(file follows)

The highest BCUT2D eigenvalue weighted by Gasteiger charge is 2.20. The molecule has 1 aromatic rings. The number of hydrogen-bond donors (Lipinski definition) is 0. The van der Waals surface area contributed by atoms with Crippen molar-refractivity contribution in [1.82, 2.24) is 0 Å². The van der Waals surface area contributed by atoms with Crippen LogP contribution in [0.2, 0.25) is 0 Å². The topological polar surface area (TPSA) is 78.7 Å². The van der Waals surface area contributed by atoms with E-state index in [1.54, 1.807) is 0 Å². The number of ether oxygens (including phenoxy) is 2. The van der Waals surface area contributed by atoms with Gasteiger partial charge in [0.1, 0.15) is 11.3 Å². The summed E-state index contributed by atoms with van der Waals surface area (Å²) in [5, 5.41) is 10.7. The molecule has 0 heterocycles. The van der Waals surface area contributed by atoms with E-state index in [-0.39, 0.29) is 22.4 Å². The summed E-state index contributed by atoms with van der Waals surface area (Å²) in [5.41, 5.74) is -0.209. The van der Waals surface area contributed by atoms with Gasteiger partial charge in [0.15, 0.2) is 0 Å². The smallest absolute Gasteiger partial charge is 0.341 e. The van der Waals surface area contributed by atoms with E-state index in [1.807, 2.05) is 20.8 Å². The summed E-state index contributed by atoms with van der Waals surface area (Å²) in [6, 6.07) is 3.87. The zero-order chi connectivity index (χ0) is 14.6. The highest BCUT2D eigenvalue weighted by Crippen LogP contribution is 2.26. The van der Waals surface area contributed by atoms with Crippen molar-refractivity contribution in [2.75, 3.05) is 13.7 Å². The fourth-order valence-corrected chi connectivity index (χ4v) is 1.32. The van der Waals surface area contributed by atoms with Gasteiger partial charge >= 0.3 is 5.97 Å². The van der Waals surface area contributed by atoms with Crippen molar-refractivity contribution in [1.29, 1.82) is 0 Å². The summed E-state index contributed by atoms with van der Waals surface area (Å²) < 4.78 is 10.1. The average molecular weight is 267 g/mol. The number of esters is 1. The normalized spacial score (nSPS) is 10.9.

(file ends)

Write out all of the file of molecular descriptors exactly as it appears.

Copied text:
The highest BCUT2D eigenvalue weighted by Gasteiger charge is 2.20. The molecule has 1 aromatic rings. The number of hydrogen-bond donors (Lipinski definition) is 0. The van der Waals surface area contributed by atoms with Crippen molar-refractivity contribution in [1.82, 2.24) is 0 Å². The van der Waals surface area contributed by atoms with Crippen LogP contribution in [0.2, 0.25) is 0 Å². The topological polar surface area (TPSA) is 78.7 Å². The van der Waals surface area contributed by atoms with E-state index in [1.54, 1.807) is 0 Å². The number of ether oxygens (including phenoxy) is 2. The van der Waals surface area contributed by atoms with Gasteiger partial charge in [0.1, 0.15) is 11.3 Å². The summed E-state index contributed by atoms with van der Waals surface area (Å²) in [5, 5.41) is 10.7. The molecule has 0 heterocycles. The van der Waals surface area contributed by atoms with E-state index in [-0.39, 0.29) is 22.4 Å². The summed E-state index contributed by atoms with van der Waals surface area (Å²) in [5.41, 5.74) is -0.209. The van der Waals surface area contributed by atoms with Gasteiger partial charge in [0.15, 0.2) is 0 Å². The smallest absolute Gasteiger partial charge is 0.341 e. The van der Waals surface area contributed by atoms with E-state index in [1.807, 2.05) is 20.8 Å². The summed E-state index contributed by atoms with van der Waals surface area (Å²) in [6, 6.07) is 3.87. The zero-order chi connectivity index (χ0) is 14.6. The highest BCUT2D eigenvalue weighted by Crippen LogP contribution is 2.26. The van der Waals surface area contributed by atoms with Crippen molar-refractivity contribution in [2.75, 3.05) is 13.7 Å². The fourth-order valence-corrected chi connectivity index (χ4v) is 1.32. The van der Waals surface area contributed by atoms with Gasteiger partial charge >= 0.3 is 5.97 Å². The van der Waals surface area contributed by atoms with Crippen molar-refractivity contribution in [1.29, 1.82) is 0 Å². The summed E-state index contributed by atoms with van der Waals surface area (Å²) < 4.78 is 10.1. The average molecular weight is 267 g/mol. The number of esters is 1. The normalized spacial score (nSPS) is 10.9.